Candy-related premiums are not a big part of my focus or area of interest though I do find myself enamored with one from time to time, especially when they turn out to be more than just a cheap tchotchke with the brand’s logo slapped on it. Such was the case when I discovered the existence of a pair of groovy Choo-Choo Charlie day-glo posters released by Good and Plenty in the late 1960’s. Make the jump to check them out.
I don’t have anything that ties this promotion to a specific year but based upon the box design that the offer was found on, I’ve estimated that it was on store shelves in the late 1960’s. Here’s a look at the original box:
I was fascinated by the designs on these posters when I first saw them as they each co-opted some of the counter-culture lingo that was prevalent during the era. On them, the protest term “Sit-In” becomes “Chew-In” and the anti-war concept of “Flower Power” becomes “Candy Power”, all delivered by Good and Plenty’s happy and wholesome Choo-Choo Charlie mascot character.
As a candy enthusiast, it was the “Candy Power” sentiment that had me excited to add one of these two posters to my collection some years ago. “Candy Power” as a message seemed to embody much of what I was trying to do and say. Here it is:
I’ve had that poster on display in my apartment a few different times since acquiring it and though it took years of hunting, I finally tracked down its mate in the form of the “Chew-In” poster:
I really dig Good and Plenty’s attempt to be cool and hip-to-the-times by adapting what was, at the time, contemporary terminology to their product. It’s comparable to companies utilizing the YOLO and “selfie” movements in recent years. It might not actually do what it’s it is designed to do, yet I find it appealing nonetheless.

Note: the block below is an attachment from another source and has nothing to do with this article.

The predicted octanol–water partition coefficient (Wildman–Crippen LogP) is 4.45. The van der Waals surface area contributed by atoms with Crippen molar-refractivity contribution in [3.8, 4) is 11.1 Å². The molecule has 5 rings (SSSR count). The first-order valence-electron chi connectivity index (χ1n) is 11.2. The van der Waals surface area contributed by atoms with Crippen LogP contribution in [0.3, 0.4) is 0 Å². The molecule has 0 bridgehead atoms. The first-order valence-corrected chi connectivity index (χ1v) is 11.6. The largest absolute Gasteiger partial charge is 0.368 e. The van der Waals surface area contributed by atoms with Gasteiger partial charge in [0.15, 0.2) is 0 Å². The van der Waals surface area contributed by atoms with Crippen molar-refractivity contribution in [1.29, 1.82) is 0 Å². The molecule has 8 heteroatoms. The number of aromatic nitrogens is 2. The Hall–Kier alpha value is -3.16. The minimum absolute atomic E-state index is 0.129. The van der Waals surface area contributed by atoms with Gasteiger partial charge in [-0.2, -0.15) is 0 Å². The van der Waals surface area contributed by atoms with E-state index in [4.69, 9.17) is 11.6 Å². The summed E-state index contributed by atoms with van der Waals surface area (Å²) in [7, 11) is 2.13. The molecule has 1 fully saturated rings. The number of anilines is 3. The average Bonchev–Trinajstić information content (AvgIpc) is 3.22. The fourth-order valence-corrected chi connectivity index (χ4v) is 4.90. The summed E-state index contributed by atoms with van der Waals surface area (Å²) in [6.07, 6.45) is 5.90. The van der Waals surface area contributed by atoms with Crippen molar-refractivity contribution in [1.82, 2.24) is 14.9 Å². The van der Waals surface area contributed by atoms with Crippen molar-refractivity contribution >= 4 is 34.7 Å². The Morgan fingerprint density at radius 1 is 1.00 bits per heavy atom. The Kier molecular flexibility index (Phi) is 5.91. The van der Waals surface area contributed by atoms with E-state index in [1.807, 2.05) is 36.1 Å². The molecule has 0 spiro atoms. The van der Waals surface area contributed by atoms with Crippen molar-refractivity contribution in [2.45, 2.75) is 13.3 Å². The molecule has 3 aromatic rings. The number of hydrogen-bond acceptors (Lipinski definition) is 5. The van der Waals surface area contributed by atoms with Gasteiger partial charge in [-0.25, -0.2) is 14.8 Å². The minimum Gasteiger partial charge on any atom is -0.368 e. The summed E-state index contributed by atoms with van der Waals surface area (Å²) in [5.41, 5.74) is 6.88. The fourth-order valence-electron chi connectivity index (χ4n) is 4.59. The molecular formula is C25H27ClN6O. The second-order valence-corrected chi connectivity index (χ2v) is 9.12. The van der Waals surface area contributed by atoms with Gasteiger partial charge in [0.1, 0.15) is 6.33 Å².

Incorporating flower power or hippie cultural designs into an ad campaign for consumer goods was something that would be done by other ad agencies and brands during the era, with one of my favorites being 7-Up soda. Here are a couple visually-striking examples from my collection:
You can even find some flower power imagery in the border of this 1969 Cap’n Crunch mail-away poster. It’s quite colorful:
I think it’s interesting when large companies attempt to graft cultural relevance onto their products, because the results can be far ranging. When it does well, as in the case of that 7-Up campaign, it leaves us with beautiful and unexpected work that can transcend commercial art. But even when it doesn’t land quite that solidly, we can end up with something that turns out to be appealing for its nostalgic charm like the two Good and Plenty posters featured today. It’s fun stuff.
And that’s everything I’ve got on Good and Plenty’s day-glo Choo-Choo Charlie posters of the late 1960’s. See you next time!